Grace In The Arts: C. S. Lewis’s Theology: Somewhere Between Ransom And Reepicheep -- By: James A. Townsend

Journal: Journal of the Grace Evangelical Society
Volume: JOTGES 13:1 (Spring 2000)
Article: Grace In The Arts: C. S. Lewis’s Theology: Somewhere Between Ransom And Reepicheep
Author: James A. Townsend

Grace In The Arts:
C. S. Lewis’s Theology: Somewhere Between Ransom And Reepicheep

James A. Townsend

Bible Editor
Cook Communications
Elgin, IL

I. Introduction

Would you like to pretend that you haven’t just read the title above and to try your hand at a trivia quiz? Here goes. Who was the gentleman who:

a) was converted to Christianity while riding to the zoo in a sidecar of his brother’s motorcycle?

b) had his Christianity affirmed by Dr. Bob Jones but questioned by Dr. Martyn Lloyd-Jones(!)?

c) would never have been a professor if the entrance math exam (which he failed to pass twice) hadn’t been conveniently dropped as a requirement?

d) taught at colleges spelled with one letter’s difference-Magdalen and Magdalene?

e) smoked at least sixty cigarettes a day—between pipes?

f) lived in the same house for thirty years with a woman to whom he wasn’t married?

g) had tiffs with the other leading Anglican literary critic of his time (T. S. Eliot)?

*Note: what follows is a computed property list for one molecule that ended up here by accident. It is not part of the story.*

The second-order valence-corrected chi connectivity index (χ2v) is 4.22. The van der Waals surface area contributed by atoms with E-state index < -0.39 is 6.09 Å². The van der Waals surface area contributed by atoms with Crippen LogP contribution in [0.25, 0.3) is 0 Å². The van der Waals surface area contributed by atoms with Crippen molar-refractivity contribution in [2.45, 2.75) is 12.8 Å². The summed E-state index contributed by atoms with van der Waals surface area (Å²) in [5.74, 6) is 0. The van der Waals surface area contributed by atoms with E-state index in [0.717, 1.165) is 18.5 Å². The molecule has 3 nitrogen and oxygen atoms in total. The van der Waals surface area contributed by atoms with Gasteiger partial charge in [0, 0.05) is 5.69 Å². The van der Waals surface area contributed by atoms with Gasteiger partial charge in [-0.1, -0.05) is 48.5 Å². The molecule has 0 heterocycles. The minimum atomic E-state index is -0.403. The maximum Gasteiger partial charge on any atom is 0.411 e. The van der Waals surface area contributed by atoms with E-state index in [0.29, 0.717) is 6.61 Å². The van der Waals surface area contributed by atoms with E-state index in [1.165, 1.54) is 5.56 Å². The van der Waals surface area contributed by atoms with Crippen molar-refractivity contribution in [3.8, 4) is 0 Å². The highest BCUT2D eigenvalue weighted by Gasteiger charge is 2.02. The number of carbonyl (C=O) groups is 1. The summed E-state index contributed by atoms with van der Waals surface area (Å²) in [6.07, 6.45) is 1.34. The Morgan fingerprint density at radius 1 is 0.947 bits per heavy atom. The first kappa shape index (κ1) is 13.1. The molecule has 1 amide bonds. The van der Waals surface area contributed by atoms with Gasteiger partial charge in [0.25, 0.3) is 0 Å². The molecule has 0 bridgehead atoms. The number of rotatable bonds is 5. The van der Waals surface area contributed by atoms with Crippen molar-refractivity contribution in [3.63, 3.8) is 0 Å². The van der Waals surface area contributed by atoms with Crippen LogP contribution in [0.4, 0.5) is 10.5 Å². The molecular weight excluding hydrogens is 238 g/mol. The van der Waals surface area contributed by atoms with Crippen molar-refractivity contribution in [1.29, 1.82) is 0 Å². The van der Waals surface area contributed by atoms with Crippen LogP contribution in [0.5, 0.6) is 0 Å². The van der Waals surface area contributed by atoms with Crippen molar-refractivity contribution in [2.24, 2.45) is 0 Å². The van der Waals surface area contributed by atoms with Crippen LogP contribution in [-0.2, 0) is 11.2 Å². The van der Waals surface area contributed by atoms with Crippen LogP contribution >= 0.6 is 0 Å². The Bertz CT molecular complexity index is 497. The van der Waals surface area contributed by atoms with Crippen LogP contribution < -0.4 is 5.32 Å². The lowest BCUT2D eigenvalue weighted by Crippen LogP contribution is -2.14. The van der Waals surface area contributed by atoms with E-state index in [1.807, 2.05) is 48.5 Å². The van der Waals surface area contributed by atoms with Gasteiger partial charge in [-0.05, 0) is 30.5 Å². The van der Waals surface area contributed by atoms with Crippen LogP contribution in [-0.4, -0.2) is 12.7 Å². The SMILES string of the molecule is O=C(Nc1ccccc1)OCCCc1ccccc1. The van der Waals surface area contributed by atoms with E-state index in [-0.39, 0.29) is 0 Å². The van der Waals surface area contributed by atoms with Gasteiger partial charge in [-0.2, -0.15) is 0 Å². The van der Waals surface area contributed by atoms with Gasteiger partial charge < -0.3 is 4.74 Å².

h) had as his longest lifetime friend a homosexual (Arthur Greeves)?

i) died the same day as President John F. Kennedy?1

This composite trivia quiz does not sound like the personality profile of a candidate for the “evangelical of the year.” Then again, modern conservatives probably wouldn’t have picked three murderers (or accomplices to murder), such as Moses, David, and Paul were, to have authored nineteen books of God’s inspired Word! In light of this, it’s rather amusing that C. S. Lewis—so much read by evangelicals—would probably be turned away from many of their churches if he were an aspiring pastoral candidate.

In the subtitle for my article, I placed Lewis: “Somewhere between Ransom and Reepicheep.” These two Rs are characters in Lewis’s fiction. The fictional Dr. Elwin Ransom is a Cambridge philologist (as Lewis was) whose first name has the same letters (except the substitution of an “n” for an “s”) as Lewis’s last name. Ransom appears in Lewis’s space trilogy as the Christian character whose chosen role is to save the world. Another of Lewis’s fictional characters, Reepicheep, appears in his Narnia series. Reepicheep, an oversized mouse with a needle-like sword, possesses chutzpah disproportionate to his mousely size. Therefore, I raise the question: did Lewis see himself as Ransom or Reepicheep—or a bit of both? Was he the chosen apologist of the age,

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